Alabama’s federal income tax (FIT) deduction provides a huge tax break for high-income individuals – but at what cost? $719 million to be exact.
The FIT deduction is one big reason Alabama’s tax system is upside down. For those who earn $30,000 a year, the deduction saves them about $27 on average. But for the top 1% of taxpayers, the FIT break is worth an average of more than $11,000. The higher the income, the more the FIT deduction is worth for those who can most afford to pay more to fund education, health care and other vital needs.
Only two other states offer a full FIT deduction like Alabama does. (Three other states offer a partial deduction.) Ending the FIT deduction would bring in an additional $719 million a year, the Institute on Taxation and Economic Policy estimates. That would be enough to allow Alabama to remove the state sales tax on groceries. For most people in our state, the net result would be a tax cut.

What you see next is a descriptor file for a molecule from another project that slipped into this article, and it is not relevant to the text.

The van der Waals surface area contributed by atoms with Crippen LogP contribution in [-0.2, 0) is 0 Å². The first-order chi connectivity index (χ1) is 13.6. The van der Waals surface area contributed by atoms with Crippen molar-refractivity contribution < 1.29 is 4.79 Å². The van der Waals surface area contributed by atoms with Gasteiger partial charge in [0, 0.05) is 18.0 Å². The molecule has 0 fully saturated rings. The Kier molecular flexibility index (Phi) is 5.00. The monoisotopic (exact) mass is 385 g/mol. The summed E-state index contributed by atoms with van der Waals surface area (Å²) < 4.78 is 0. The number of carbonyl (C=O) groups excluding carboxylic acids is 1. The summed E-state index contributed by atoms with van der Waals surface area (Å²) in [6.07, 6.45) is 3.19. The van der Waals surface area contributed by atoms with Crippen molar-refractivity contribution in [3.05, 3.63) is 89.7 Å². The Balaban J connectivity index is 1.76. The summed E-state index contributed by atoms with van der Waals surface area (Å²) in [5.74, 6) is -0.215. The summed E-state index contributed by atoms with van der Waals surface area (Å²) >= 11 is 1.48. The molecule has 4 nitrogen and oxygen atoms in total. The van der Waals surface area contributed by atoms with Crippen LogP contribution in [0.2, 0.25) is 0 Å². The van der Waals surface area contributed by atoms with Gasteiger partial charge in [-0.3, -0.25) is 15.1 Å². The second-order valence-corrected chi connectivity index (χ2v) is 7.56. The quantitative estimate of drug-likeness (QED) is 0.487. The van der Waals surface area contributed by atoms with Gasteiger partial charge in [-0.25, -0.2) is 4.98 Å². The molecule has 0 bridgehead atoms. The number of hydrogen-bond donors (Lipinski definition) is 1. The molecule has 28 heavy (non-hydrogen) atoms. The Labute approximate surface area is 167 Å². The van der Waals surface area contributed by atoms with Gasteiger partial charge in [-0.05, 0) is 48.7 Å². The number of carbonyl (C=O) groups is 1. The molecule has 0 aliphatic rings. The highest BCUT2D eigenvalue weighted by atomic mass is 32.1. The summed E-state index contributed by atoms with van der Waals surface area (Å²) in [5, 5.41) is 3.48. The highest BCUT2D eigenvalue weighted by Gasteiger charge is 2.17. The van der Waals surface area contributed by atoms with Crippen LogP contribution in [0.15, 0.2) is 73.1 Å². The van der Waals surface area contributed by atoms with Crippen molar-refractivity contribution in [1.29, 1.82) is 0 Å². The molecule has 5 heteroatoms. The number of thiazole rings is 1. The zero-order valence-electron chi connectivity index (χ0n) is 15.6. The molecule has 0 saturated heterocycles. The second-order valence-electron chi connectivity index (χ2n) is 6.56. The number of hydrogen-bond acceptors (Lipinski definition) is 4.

This proposal would make it easier for everyday Alabamians to make ends meet, but its benefits wouldn’t end there. Alabama also could use the new revenue to expand Medicaid, ensure full funding for the Children’s Health Insurance Program (CHIP) in 2021 and make critical investments in education and other areas. CHIP supports health coverage for more than 170,000 children through Medicaid and ALL Kids.
Alabama’s constitution dedicates income tax revenue to education, and the FIT deduction is written into the document as well. So this plan would require the Legislature and the public to approve a constitutional amendment. But ending the FIT deduction would be a good way for Alabama to begin prioritizing public investments that benefit everyone over tax breaks that primarily benefit a select few.